The 1960s were a time of global disruption, violent change and new assertions of power and refusal of marginalization from parts of society. Coming to art at this volatile time, the Chicago artist Ralph Arnold captured and dissected shifts from a personal perspective and as a flâneur of mass media.
“The Many Hats of Ralph Arnold: Art, Identity & Politics” at the Museum of Contemporary Photography, curated by Columbia College associate professor Greg Foster-Rice, is a broad overview of Arnold’s four-decade career. The show is mounted in the museum’s three first-floor galleries and includes collages, assemblage pieces and graphic design work by Arnold, mixed with works by artists who inspired him, including pieces from his personal collection.
The show takes its name from a 1975 collage of self-portraits of the photographer wearing multiple styles of hats. An African-American, gay man who was a Korean War veteran, Arnold often took self-portraits, frequently replacing the faces of famous men with his own; relating his story to their histories and asking the question what it would mean if those men had been black and gay, creating a two-dimensional role play. This includes a witty series that (re)imagines Arnold as Napoleon, while in others he presents Napoleon traveling to Polynesia in his youth where he starts a love affair with an indigenous man.
The strongest work is from the 1960s to the mid-1970s. While these pieces show the influence of Romare Bearden and Robert Rauschenberg, they stand on their own. The intersections of Arnold’s life produce a perspective that is as multilayered as the pieces themselves. The most striking works are two large-scale political works in the main gallery, “One Thing Leads to Another” and “Unfinished Collage.” Both use images from popular photo magazines such as Life and Ebony to create narratives about the consequences of racial and class inequality and the social and political effects of the assassinations of Dr. Martin Luther King, Jr. and Robert Kennedy. His 1971 “TV” series uses a range of mass media imagery dancing across brightly colored abstract fields that hide the letters “T” and “V” in the mix. The series juxtaposes magazine images, vernacular photography and cutouts of different sizes and brands of televisions to reference gender, race and sexuality in popular culture.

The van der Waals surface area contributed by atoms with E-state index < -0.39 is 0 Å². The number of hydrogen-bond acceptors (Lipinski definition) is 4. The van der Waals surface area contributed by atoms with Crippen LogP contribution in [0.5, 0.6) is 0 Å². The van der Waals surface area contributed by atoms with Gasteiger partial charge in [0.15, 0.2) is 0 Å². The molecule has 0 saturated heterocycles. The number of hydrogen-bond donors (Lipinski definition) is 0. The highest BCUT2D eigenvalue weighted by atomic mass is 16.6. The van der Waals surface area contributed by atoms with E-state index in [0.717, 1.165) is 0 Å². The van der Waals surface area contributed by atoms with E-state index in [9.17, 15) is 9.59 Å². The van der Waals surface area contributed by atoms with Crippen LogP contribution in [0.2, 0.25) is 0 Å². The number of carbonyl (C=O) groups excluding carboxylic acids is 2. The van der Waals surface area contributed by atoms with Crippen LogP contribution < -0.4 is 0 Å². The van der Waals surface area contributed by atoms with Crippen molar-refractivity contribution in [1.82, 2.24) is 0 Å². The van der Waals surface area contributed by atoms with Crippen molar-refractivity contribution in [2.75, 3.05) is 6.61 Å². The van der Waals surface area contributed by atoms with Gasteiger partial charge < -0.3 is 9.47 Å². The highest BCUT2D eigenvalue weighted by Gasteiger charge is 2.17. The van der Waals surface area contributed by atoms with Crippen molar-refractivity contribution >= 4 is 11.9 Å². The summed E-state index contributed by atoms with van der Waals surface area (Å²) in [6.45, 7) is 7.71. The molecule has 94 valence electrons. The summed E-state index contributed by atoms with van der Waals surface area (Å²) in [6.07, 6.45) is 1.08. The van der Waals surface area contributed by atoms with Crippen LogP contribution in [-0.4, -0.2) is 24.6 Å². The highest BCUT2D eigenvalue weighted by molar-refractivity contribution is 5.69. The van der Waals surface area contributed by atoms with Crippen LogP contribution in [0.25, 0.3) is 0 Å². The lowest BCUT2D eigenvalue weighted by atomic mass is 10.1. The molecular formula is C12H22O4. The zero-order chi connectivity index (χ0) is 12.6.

There is a regionalism to Arnold’s work that makes him stand out from his better-known influences. Arnold’s relationship to Chicago comes to the fore in subtle ways, from his use of images by other Chicago photographers in his collages, to a work made in 1972 that includes a bag from Crate & Barrel, which was still a local store at that time.
The museum’s second- and third-floor galleries host an exhibit that is intended to extend the concepts and techniques that run throughout the Arnold show with the work of seven young contemporary artists: Derrick Adams, Krista Franklin, Wardell Milan, Ayanah Moor, Nathaniel Mary Quinn, Paul Mpagi Sepuya and Xaviera Simmons. The artists in “Echoes: Reframing Collage” continue the tradition of collage in various media, but with the same care for the symbiotic potential of objects and images placed together. Ayanah Moor’s paintings were made in direct response to Arnold’s work. Moor starts with imagery similar to that used by Arnold but builds layers of paint until the images disappear into dark abstractions with just hints of bright color breaking through. Wardell Milan and Krista Franklin come across as the more direct descendants of Arnold. Milan’s densely layered, sexualized and gendered photographic dreamscapes and Franklin’s collages that juxtapose portraits of black female activists with vintage ads for wigs and haircare products found in the backs of magazines like Ebony and Essence continue Arnold’s explorations into the potential of visual constructions to bring personal and cultural intersections into view.
“The Many Hats of Ralph Arnold: Art, Identity & Politics” and “Echoes: Reframing Collage” runs through December 21 at the Museum of Contemporary Photography, 600 South Michigan.